KanCare

Kansas News Service/File photo

The federal agency that oversees Medicaid has agreed to a one-year extension of Kansas’ $3.2 billion KanCare program, which provides managed care services to the state’s Medicaid population.

Pixabay / Creative Commons

Kansas officials say there is little chance that more than 400,000 Kansans who depend on the state’s Medicaid program will see their services interrupted.

Stephen Koranda / Kansas Public Radio

Among Republicans vying to be Kansas’s next governor, Mark Hutton is on the conservative side. But he says he’s open to expanding KanCare, the state’s privatized Medicaid program.

Jim McLean / Kansas News Service

Given all the controversy about KanCare – Kansas’ privatized Medicaid program – it would be reasonable to expect big crowds at public hearings about renewing the program.

But that wasn’t the case Wednesday when relative handfuls of health care providers and consumers turned out in Topeka for the first in a series of forums scheduled across the state.

The sparse turnout disappointed state officials and legislators who attended.

Kansas News Service/File photo

Federal officials this week approved a corrective plan for Kansas’ privately managed Medicaid program, easing pressure on the state before a year-end deadline.

As part of the plan, state officials agreed to keep track of the number of grievances and appeals they receive from Kansans in Medicaid who say they were denied appropriate services. That and other elements of the plan were outlined in a letter the state received Monday from James Scott, associate regional administrator for Medicaid and children’s health operations at the Center for Medicare and Medicaid Services.

Kansas News Service

Kansas Gov. Sam Brownback has signed a bill aimed at addressing complaints from health care providers about KanCare, the state’s privatized Medicaid program.

Red tape, denied claims and late payments are among the major gripes.

The new law aims to fix those problems by requiring the private companies that manage KanCare to standardize some of their business practices, as well as establishing an external appeals process to resolve disputes.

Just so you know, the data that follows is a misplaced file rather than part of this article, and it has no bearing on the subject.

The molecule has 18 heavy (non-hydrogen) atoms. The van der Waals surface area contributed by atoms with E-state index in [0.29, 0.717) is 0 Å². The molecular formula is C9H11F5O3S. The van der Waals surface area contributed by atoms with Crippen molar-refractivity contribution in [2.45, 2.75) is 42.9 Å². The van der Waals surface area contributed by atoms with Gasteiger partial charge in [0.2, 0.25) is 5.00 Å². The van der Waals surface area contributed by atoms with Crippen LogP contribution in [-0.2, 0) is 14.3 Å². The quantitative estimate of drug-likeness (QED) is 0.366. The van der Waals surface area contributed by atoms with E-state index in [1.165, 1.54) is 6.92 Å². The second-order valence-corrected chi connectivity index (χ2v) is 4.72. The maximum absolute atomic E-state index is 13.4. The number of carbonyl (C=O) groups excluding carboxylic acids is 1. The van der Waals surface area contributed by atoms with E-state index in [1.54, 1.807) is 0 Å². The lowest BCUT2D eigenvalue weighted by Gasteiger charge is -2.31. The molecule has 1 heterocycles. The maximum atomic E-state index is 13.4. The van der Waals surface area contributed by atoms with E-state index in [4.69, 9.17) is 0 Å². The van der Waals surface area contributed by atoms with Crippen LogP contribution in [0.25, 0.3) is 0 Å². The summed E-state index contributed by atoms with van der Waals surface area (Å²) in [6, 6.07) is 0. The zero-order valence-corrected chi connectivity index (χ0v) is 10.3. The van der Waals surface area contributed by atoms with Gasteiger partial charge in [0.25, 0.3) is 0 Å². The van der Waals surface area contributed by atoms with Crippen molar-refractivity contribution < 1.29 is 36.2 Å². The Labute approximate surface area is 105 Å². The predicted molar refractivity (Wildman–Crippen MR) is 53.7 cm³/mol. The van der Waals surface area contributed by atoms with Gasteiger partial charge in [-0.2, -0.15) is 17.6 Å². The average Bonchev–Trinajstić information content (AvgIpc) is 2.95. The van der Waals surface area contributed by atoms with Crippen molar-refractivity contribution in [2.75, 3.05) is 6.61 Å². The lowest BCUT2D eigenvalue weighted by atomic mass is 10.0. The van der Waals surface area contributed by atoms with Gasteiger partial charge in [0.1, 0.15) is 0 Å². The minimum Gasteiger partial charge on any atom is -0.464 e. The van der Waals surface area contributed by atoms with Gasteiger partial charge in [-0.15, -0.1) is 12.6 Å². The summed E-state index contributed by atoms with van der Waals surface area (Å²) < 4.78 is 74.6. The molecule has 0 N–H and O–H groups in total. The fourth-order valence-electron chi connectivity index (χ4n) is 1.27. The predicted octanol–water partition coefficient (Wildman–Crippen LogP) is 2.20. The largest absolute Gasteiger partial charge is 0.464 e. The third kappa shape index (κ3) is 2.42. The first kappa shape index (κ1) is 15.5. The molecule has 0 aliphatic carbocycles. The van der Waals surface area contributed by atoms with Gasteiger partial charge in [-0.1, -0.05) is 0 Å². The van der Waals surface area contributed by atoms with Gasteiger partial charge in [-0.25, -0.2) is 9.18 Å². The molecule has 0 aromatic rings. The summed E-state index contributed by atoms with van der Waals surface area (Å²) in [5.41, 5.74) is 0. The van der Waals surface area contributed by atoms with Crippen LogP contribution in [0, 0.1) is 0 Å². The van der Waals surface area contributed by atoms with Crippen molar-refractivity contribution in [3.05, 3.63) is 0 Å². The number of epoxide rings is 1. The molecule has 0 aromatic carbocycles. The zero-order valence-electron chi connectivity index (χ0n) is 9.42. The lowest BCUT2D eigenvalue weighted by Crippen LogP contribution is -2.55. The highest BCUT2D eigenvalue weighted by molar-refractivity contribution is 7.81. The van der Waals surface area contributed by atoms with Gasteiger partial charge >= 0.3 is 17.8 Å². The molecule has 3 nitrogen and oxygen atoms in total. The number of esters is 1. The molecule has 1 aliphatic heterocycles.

Republican Sen. Barbara Bollier helped write the legislation.

File Photo/Kansas News Service

A third of the way to an end-of-year deadline, Kansas officials still do not have federal approval to extend KanCare.

In January, the federal Centers for Medicare and Medicaid Services denied the state’s request for a one-year extension of the waiver that allowed it to privatize its Medicaid program. The denial letter said neither the Kansas Department of Health and Environment nor the Kansas Department for Aging and Disability Services was doing enough to hold the three private companies that run the program responsible for providing services accountable to Medicaid rules.

Jim McLean / Kansas News Service

Several hundred people turned out Monday night to protest the possible closure of St. Francis Health in Topeka.

Stephen Koranda / Kansas News Service

Editor’s note: This story was updated at 4 p.m. April 3.

A motion to override Gov. Sam Brownback’s veto of a bill to expand Medicaid eligibility failed Monday in the Kansas House. The 81-44 vote was three short of the override total needed to send the bill to the Senate.

Kansas Office of the Governor

Supporters of expanding Medicaid eligibility in Kansas are preparing to mount an intense lobbying campaign over the weekend to get the votes they need to override Gov. Sam Brownback’s veto of an expansion bill.

Pages